An AL Unit and Its Attitude toward Jews: The Trial of Tadeusz Maj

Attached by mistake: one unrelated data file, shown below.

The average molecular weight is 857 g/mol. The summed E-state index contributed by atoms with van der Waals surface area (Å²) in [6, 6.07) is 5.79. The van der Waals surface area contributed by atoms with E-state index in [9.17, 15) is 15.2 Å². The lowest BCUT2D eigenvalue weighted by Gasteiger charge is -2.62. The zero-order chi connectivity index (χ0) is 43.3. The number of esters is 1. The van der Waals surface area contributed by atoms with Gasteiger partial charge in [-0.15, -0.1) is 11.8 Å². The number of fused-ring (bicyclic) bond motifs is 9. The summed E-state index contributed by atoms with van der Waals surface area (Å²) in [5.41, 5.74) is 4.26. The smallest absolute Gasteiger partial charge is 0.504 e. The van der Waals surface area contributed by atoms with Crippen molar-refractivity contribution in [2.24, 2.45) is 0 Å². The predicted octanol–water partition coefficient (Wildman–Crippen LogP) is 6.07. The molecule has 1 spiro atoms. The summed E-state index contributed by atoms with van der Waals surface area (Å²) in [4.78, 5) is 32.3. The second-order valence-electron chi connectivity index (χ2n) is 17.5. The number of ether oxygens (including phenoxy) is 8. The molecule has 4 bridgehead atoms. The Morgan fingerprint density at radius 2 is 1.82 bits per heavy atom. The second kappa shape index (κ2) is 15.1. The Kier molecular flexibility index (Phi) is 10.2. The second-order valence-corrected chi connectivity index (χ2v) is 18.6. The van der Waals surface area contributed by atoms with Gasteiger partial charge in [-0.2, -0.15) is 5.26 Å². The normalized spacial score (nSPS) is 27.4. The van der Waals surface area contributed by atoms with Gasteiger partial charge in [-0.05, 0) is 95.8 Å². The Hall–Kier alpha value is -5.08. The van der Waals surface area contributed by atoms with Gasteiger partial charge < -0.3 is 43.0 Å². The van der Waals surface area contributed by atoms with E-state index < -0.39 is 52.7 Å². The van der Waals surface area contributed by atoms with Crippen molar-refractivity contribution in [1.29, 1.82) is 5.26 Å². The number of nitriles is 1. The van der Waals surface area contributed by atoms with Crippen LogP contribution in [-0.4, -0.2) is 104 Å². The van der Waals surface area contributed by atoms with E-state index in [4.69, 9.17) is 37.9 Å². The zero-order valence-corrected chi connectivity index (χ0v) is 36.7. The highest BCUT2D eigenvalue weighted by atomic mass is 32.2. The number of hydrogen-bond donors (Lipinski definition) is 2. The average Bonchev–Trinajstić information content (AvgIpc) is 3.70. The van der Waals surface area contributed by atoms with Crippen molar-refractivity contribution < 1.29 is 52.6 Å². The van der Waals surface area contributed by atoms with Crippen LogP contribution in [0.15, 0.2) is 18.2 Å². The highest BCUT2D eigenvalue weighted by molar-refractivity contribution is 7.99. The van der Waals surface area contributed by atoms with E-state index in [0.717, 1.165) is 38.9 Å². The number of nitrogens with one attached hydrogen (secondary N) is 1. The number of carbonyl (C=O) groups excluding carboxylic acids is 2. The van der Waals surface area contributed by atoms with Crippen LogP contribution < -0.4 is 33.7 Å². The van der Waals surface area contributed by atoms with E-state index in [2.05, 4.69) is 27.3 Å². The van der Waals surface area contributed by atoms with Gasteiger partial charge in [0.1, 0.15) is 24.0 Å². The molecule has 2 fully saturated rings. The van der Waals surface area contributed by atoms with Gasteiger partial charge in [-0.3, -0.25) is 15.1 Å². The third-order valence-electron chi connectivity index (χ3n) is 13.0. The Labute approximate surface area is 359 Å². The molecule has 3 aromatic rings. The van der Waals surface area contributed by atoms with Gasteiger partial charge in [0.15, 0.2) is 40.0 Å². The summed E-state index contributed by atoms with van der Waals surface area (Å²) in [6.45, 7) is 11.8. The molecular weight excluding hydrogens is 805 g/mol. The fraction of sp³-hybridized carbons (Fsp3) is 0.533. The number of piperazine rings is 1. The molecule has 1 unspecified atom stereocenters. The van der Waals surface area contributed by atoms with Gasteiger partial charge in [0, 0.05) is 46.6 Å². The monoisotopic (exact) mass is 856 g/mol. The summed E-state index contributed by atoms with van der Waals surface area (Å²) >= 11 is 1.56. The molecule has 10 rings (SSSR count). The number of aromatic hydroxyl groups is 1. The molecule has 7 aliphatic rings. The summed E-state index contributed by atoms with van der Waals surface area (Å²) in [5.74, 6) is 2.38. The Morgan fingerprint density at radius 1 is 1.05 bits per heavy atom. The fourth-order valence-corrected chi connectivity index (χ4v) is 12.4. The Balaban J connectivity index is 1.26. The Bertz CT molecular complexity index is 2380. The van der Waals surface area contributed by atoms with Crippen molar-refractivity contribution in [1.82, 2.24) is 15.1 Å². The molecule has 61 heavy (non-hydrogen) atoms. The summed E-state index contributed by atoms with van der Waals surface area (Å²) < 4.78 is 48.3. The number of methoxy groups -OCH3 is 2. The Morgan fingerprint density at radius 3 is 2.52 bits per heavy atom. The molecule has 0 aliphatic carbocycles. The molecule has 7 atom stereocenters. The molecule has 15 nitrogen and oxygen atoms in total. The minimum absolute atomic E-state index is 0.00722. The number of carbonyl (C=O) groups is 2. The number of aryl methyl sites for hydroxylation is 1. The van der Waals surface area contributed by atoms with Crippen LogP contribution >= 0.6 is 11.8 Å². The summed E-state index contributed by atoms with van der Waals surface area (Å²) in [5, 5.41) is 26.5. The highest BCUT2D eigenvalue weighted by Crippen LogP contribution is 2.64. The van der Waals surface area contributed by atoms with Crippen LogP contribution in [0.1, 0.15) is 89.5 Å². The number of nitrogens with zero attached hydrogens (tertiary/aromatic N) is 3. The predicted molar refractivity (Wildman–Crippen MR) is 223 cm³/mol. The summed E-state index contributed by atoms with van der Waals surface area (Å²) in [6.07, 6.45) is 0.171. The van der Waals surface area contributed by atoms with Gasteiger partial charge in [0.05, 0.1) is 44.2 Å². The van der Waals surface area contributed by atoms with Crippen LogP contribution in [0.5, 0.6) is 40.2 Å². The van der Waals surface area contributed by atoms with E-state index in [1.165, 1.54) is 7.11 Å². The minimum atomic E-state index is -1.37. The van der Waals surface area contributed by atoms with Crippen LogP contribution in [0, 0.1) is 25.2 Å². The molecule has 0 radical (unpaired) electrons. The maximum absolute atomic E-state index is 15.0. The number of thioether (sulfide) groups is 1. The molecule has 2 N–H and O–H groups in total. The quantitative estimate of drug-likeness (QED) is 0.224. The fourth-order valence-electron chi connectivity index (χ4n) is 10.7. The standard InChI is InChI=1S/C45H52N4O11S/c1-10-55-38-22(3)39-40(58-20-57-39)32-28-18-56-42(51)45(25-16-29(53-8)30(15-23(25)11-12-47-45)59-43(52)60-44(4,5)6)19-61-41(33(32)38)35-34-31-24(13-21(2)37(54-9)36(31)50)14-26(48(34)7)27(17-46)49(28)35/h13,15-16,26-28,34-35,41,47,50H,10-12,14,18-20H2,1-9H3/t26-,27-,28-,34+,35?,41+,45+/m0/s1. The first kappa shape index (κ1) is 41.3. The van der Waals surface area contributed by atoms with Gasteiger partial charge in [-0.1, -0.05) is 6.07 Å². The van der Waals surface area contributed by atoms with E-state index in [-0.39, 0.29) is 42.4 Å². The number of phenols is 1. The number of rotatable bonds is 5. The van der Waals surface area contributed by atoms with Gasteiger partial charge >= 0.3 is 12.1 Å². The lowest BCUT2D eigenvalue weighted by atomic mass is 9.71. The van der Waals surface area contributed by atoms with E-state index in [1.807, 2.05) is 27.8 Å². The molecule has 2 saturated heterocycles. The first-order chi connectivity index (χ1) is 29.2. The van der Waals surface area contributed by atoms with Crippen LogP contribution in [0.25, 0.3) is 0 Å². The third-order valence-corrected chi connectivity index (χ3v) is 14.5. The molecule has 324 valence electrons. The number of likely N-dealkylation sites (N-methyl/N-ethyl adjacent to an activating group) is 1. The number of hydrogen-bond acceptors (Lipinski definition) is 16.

The materials presented in this article from the trials of Tadeusz Maj and his subordinate Jan Kozieł, contradict the view that the murders committed in the Starachowice area of the Kielce region were unknown to the high command of the communist-led Armia Ludowa (AL) Polish underground. They illustrate the extent of antisemitism among AL soldiers, and that antisemitic attitudes, which are usually seen as tied to the post-Stalinist era, had divided Polish communists before then. The resonance of the archival materials dealing with murders of Jews carried out by members of the Świt unit, and subsequently the Second Kielce AL Brigade bearing the same name, is summed up in the words of one of the murderers. Jan Kozieł said, “Considering the executions that were carried out and the attitude of the command to these incidents, one can conclude that the attitude of the Świt unit toward the population of Jewish nationality was hostile.” The story of the trial of Tadeusz Maj, which has been reconstructed in this article as well as other investigations concerning murders of Jews that never came to trial, documents the tensions tearing apart the fabric of the communist power apparatus, which was unwilling to search for truth about the Holocaust. Investigations were launched in order to target political rivals, and because in the period immediately preceding Stalin’s death, the configuration of political forces kept changing, consequently the relevant cases were pursued tardily and inconsistently.